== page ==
- An owner receives unsolicited offers for the company that begin to look attractive.
- An ownership group is expanding or transitioning, even internally.
- A business moves from owner-operator to non-owner management.
- Capital is a constraint.
- An owner worries about having too many financial eggs in one basket.
- The succession plan calls for exploratory action to be taken.
Hire Qualified Professionals – Trust is Paramount
There are many different types of investment bankers and business brokers. Boards often apply the “CYA Rule” in deciding who to engage and select a big name (e.g. bulge bracket firm). After all, even if something goes wrong, they are not likely to be blamed for hiring the name brand. But like most other smart decisions, it’s best to start out with the end in mind by defining what is needed and determining selection criteria accordingly.
Simply rushing to retain the industry specialist is a common mistake. But it makes sense to bring in a firm that knows the industry and all the players in it, right? Not necessarily. Much like engaging an attorney, the skill-sets needed to advise on an M&A transaction are transferrable across multiple industries. More important is situational expertise. Are they familiar with private, closely held and family owned companies, which have entirely different issues and dynamics than other ownership structures? And there is significant circumstantial risk that most owners overlook. With whom is the sector specialist more likely to be aligned? The seller who exits the industry after closing or the buyer who represents a source of future business? It’s an easy answer.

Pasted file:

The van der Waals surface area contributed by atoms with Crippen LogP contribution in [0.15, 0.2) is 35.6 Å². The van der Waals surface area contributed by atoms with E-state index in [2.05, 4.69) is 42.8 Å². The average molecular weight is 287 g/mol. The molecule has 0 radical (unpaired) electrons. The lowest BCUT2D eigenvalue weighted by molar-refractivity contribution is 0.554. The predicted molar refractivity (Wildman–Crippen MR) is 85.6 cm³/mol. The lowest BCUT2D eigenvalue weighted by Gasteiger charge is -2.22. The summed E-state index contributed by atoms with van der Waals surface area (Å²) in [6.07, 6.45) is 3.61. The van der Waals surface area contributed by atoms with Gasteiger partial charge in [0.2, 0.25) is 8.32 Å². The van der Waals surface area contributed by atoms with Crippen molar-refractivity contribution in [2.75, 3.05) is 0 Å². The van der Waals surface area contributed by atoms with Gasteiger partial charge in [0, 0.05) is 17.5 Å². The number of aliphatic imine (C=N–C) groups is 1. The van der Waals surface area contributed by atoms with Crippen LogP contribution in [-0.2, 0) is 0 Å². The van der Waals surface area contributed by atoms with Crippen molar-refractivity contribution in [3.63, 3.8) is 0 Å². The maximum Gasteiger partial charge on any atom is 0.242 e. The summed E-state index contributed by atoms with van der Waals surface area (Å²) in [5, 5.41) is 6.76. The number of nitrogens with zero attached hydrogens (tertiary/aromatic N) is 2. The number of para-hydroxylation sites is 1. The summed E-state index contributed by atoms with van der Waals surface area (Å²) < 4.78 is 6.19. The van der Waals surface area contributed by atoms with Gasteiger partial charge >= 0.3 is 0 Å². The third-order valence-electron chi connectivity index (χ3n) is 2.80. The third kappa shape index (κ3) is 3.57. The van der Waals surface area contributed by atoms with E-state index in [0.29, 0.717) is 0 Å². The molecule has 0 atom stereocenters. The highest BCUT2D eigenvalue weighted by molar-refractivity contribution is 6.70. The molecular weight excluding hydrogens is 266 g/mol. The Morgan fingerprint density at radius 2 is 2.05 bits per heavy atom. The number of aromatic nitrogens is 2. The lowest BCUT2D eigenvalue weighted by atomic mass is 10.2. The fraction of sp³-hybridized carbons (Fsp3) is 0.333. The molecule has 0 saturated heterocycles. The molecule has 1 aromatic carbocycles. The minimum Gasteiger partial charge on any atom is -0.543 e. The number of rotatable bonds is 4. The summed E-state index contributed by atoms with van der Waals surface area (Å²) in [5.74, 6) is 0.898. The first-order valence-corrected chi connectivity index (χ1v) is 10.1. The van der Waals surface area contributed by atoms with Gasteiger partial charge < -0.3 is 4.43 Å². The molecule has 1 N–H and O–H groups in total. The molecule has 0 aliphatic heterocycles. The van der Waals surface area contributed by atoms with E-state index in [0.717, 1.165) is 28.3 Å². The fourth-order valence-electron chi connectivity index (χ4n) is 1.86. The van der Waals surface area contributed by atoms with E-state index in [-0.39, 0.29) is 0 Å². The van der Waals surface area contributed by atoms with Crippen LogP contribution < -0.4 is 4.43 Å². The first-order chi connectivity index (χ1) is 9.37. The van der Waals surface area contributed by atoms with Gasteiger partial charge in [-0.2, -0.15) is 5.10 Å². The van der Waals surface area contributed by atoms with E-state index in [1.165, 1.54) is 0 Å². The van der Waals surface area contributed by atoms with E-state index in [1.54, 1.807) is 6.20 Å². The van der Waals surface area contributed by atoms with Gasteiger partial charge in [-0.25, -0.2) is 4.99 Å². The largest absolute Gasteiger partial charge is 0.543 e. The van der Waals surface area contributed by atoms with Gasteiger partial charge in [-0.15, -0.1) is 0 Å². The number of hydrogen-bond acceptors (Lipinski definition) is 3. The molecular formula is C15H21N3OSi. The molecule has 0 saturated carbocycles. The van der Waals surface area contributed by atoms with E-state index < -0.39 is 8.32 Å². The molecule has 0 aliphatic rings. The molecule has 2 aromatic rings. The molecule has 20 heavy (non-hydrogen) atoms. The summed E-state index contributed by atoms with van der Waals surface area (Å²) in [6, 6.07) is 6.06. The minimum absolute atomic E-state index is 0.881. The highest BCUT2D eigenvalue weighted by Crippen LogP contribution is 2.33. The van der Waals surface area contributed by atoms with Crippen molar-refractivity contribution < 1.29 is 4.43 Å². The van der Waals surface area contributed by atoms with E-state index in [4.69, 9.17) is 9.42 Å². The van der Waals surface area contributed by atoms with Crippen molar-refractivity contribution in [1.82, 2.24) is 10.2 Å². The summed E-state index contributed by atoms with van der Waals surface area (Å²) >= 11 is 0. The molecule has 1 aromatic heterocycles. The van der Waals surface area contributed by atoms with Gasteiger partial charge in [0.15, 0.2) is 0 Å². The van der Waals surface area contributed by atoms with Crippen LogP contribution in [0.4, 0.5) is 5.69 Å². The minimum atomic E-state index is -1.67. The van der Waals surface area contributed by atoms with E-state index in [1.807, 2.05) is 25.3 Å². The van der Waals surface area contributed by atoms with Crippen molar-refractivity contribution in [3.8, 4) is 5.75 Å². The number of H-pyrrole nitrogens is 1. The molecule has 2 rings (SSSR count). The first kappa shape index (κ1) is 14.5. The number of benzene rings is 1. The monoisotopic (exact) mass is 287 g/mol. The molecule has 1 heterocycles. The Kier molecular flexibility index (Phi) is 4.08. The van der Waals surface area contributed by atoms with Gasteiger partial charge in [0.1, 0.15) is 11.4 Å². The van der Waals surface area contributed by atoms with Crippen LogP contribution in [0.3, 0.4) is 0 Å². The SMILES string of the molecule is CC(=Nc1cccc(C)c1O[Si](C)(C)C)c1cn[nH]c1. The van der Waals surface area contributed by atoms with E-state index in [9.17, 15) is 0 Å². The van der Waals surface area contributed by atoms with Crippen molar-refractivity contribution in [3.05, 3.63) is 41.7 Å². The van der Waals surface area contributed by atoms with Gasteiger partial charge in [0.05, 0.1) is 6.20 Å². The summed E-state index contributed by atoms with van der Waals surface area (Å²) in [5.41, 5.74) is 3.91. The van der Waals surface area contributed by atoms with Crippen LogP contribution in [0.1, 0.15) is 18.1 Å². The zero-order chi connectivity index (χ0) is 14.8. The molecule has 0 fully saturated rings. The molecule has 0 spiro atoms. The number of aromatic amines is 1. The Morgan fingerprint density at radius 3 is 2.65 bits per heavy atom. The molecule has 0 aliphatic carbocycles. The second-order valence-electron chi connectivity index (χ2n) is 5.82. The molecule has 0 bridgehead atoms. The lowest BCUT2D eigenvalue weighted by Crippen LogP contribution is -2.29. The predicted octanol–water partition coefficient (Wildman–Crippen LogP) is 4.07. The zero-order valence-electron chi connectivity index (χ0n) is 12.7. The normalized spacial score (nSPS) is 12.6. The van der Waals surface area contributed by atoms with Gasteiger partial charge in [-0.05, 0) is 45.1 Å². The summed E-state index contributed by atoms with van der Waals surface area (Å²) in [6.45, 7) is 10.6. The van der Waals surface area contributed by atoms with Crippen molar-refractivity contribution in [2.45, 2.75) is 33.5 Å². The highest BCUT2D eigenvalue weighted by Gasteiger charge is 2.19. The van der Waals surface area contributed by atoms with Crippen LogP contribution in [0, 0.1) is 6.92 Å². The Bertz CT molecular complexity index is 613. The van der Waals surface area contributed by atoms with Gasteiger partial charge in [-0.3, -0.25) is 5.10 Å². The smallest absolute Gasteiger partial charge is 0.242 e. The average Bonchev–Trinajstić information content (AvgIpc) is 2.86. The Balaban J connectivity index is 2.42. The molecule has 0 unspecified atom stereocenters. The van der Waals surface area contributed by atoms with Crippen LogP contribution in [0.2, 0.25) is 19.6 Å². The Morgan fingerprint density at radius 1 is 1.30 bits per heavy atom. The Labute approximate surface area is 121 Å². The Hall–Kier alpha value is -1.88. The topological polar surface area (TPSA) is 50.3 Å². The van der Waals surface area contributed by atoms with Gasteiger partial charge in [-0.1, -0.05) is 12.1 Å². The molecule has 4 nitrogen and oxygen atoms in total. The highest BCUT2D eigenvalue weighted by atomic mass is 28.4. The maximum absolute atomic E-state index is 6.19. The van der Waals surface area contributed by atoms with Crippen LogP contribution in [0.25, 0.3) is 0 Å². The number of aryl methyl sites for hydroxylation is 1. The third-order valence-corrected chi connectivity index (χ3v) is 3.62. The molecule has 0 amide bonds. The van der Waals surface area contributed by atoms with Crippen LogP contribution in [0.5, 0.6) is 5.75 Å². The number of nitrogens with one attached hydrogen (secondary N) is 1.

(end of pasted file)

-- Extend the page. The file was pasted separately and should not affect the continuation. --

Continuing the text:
The investment banker operates as the liaison between buyer and seller. In this structure, it is natural for there to be conversations in which the owner is not present. The owner must be able to rely on his advisor to accurately represent his position and know the limits of the negotiation – how hard to push. It is critical that not only the owner trusts the experience and integrity of the banker, but that the other side does as well. Mutual trust leads to optimal results.
Less Broker…More Advisor
At the most basic level, business brokers and full-service investment bankers serve a similar function – to bring together a buyer and seller and facilitate a transaction. But this may be where the similarities end. Conventional business brokers have one set of skills and full-service advisors another. Brokers are adept at representing smaller businesses and reaching a large number of individual buyers. However, the practice of casting a wide net comes at a price for a more established private company. Rumors that a company is for sale is bread on the water for competitors and recruiters going after that company’s clients and executives. For many owners, the desire for a confidential and non-disruptive process is paramount.
For middle market companies, choosing the right advisor is about making sure the investment banker is deliberate, puts the time in, and is willing to find and create new solutions. If the only criteria for selecting an investment banker is their fee, it spells trouble – because you get what you pay for. A qualified and accomplished advisor is willing to base their fee on the results they create. Force them to put their money where their mouth is. Incentives are a good thing. But in the end, an owner should follow their gut instincts and ask, is this firm qualified to represent my company, do they understand my circumstances and objectives, and will they always look out for my best interests?
For more insights from the series, The Path to Private Company Liquidity: A practical guide to M&A for business owners, click here.